Martin Luther King, Jr. (January 15, 1929 – April 4, 1968)
By Catherine A. Paul
Martin Luther King Jr. (born Michael King Jr.) was an American Baptist minister, activist, and leader in the African-American Civil Rights Movement. He is best known for his role in the advancement of civil rights using nonviolent civil disobedience based on his Christian beliefs (“Martin Luther King Jr.,” n.d.).
King was born and raised in Atlanta, Georgia. He attended racially segregated public elementary and high schools and the private Laboratory High School of Atlanta University. At the age of fifteen, King was admitted to Morehouse College as a special student, and he graduated in 1948 with a degree in sociology (Saunders, 2005). He immediately enrolled at Crozier Theological Seminary in Chester, Pennsylvania, where he became engrossed in the works of Reinhold Niebuhr, Mahatma Gandhi, and Richard Gregg and began developing his theory of nonviolent protest. King graduated with highest honors in 1951. He then pursued his doctorate in systematic theology at Boston University. Martin Luther King, Jr. married Coretta Scott on June 18, 1953 (Trattner, 1986).
King was ordained to the ministry by vote of the congregation in February 1948 at his father’s church, Ebenezer Baptist Church, Atlanta, Georgia (Watkins, 1948). In January 1954, King began his first and only pulpit assignment at The Dexter Avenue Baptist Church in Montgomery, Alabama. There, his career as a civil rights leader also began. He led the 1955 Montgomery bus boycott as president of the Montgomery Improvement Association, and their success in breaking the barrier of segregation on public transportation in Montgomery catapulted King to prominence (Trattner, 1986).
Shortly after, in 1957, Martin Luther King, Jr., Ralph Abernathy, Fred Shuttlesworth, Joseph Lowery and others founded the Southern Christian Leadership Conference (SCLC). King served as its first president (Trattner, 1986). With the SCLC, King led the unsuccessful 1962 struggle against segregation in Albany, Georgia (the Albany Movement), and helped organize the 1963 nonviolent protests in Birmingham, Alabama. King also helped to organize the 1963 March on Washington, where he delivered his famous “I Have a Dream” speech. Through this speech, King established his reputation as one of the greatest orators in American history (“Martin Luther King Jr.,” n.d.). Many right-wing conservatives, however, hardened their views on King, perceiving him as a misguided religious extremist. Many southern white fundamentalist and evangelical groups interpreted King’s integrationist and nonviolent philosophies as not only unbiblical and lacking in theological substance, but also as morally indefensible and socially disruptive (Baldwin, 2013).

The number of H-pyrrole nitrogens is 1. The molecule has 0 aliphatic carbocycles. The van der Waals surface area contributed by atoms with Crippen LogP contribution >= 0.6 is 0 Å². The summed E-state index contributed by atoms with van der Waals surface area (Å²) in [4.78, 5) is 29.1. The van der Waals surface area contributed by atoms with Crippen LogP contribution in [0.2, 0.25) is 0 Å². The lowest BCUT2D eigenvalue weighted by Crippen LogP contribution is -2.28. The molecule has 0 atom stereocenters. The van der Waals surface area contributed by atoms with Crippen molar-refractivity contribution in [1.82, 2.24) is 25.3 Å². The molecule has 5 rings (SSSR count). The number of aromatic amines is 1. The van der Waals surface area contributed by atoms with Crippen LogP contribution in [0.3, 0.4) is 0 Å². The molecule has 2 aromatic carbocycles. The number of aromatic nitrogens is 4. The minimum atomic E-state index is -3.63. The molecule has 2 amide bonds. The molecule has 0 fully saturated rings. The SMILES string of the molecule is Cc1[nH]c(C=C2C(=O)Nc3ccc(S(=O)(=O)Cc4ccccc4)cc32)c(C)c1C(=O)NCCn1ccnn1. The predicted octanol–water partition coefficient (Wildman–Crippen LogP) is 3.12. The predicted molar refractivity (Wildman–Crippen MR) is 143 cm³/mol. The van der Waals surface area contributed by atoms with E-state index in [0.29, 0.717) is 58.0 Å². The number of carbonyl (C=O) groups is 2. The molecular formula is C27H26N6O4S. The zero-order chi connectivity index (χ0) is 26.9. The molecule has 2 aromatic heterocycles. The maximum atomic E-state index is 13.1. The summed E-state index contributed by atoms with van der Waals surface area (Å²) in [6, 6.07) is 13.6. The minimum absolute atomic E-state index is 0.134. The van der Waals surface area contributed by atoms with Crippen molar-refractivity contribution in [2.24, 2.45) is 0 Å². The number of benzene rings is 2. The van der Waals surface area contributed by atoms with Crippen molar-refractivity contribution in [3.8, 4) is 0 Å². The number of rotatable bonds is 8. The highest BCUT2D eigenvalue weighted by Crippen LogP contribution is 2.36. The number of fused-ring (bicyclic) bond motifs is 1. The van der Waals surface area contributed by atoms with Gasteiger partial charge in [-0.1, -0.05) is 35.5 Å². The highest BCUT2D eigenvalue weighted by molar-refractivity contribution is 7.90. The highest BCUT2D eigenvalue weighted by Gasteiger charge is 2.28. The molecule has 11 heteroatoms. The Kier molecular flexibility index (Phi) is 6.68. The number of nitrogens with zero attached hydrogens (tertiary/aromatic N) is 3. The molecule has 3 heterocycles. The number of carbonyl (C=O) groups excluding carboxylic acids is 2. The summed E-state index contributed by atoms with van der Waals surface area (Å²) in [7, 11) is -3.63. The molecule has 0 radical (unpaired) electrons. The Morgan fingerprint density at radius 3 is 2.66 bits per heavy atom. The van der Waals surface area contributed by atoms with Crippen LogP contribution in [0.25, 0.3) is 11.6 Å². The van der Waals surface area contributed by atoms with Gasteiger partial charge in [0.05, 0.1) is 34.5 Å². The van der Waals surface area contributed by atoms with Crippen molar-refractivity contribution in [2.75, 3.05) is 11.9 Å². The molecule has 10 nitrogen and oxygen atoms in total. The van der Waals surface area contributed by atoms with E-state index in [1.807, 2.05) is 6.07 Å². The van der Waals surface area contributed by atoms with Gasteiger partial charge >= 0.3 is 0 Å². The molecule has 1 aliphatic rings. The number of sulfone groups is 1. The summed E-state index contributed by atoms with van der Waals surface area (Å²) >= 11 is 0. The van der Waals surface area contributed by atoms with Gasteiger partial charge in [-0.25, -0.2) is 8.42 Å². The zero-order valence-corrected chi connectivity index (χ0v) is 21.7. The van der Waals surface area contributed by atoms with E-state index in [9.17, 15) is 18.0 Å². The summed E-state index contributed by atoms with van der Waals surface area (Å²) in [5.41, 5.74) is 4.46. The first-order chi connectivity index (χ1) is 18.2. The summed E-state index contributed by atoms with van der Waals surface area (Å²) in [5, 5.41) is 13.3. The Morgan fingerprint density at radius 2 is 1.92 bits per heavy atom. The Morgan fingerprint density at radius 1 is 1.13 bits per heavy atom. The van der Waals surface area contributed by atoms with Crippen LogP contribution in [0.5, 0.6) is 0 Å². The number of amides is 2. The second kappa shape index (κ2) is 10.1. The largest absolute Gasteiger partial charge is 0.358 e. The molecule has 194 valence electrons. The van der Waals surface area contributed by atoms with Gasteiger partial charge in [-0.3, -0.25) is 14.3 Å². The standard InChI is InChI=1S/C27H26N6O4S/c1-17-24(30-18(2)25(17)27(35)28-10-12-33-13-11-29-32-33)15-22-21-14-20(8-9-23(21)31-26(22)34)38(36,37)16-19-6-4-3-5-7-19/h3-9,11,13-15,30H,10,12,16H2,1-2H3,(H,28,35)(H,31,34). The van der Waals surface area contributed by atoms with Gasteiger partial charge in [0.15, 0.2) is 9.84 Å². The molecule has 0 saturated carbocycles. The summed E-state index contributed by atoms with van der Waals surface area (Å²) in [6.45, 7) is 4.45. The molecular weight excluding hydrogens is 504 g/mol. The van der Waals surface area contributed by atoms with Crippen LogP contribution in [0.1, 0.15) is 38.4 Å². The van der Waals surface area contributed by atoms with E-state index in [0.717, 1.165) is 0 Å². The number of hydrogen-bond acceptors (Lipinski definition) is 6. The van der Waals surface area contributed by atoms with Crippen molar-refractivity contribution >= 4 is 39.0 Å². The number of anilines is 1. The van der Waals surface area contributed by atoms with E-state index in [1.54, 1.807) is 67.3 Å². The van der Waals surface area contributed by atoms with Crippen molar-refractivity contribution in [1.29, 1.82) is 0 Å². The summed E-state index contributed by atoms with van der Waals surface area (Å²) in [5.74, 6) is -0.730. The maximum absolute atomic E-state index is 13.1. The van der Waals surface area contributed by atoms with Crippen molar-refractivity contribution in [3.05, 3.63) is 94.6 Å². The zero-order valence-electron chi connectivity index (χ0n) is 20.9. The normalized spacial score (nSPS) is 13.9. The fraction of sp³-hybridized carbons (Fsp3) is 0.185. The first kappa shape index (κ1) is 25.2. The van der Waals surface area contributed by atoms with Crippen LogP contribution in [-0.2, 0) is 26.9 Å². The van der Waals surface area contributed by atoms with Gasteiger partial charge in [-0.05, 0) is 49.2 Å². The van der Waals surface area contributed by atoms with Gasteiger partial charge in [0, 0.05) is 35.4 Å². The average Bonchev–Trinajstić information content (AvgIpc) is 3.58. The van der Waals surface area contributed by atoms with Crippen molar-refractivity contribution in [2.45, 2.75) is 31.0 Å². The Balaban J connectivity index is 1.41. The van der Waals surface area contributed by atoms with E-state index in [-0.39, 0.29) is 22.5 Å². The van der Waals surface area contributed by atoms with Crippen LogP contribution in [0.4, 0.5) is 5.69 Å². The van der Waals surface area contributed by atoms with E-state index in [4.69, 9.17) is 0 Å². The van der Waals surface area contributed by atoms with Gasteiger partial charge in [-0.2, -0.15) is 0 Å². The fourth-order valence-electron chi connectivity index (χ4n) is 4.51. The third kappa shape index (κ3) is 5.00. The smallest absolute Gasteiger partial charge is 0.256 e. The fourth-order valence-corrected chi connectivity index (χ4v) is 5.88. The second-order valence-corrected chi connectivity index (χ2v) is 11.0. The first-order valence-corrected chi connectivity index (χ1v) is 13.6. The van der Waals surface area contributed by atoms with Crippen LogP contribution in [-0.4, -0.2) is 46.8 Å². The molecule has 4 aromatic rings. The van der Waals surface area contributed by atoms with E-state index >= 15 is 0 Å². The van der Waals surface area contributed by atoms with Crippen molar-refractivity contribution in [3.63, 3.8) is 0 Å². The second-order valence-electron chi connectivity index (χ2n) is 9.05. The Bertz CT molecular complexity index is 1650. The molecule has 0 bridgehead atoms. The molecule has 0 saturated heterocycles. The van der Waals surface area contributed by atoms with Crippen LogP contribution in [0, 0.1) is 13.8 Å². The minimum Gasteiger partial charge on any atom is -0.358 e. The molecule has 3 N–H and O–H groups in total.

On October 14, 1964, King became the youngest person ever to receive the Nobel Peace Prize for combating racial inequality through nonviolent resistance (National Park Service, n.d.; Trattner, 1986). In 1965, he helped to organize the Selma to Montgomery marches, and the following year he and SCLC took the movement north to Chicago to work on segregated housing. His efforts in Chicago were not wholly successful, however, and he began to lose the support of the young militant leaders in organizations such as Congress of Racial Equality(CORE) and the Student Nonviolent Coordinating Committee(SNCC). Consequently, King altered his approach to race in America, asserting that race was more than just prejudice; King believed that racism was a function of the American economic and social structures. He began to advocate for the reconstruction of society and a revolution of values (Trattner, 1986).
As a part of this new mission, King denounced the Vietnam War, alienating many of his liberal allies with a 1967 speech titled “Beyond Vietnam” (Trattner, 1986). In response, white ecclesiastic circles questioned King’s patriotism and tried to paint him as a communist (Baldwin, 2013). J. Edgar Hoover had long been suspicious about communist infiltration of social movements (Downing, 1986). After the March on Washington, the FBI’s allegations that King was a communist intensified (Kotz, 2005). In fact, prior to his death, 72 percent of whites and 55 percent of blacks disapproved of King’s opposition to the Vietnam War and his efforts to eradicate poverty in America (West, 2015). King simply sought to rebrand himself as the advocate for all of America’s poor by organizing a coalition of anti-poverty and anti-war supporters (Trattner, 1986). His dissent did not mean disloyalty; King proclaimed the difficult truth about a country he loved. Rather than anti-America, he was anti-injustice in America (West, 2015).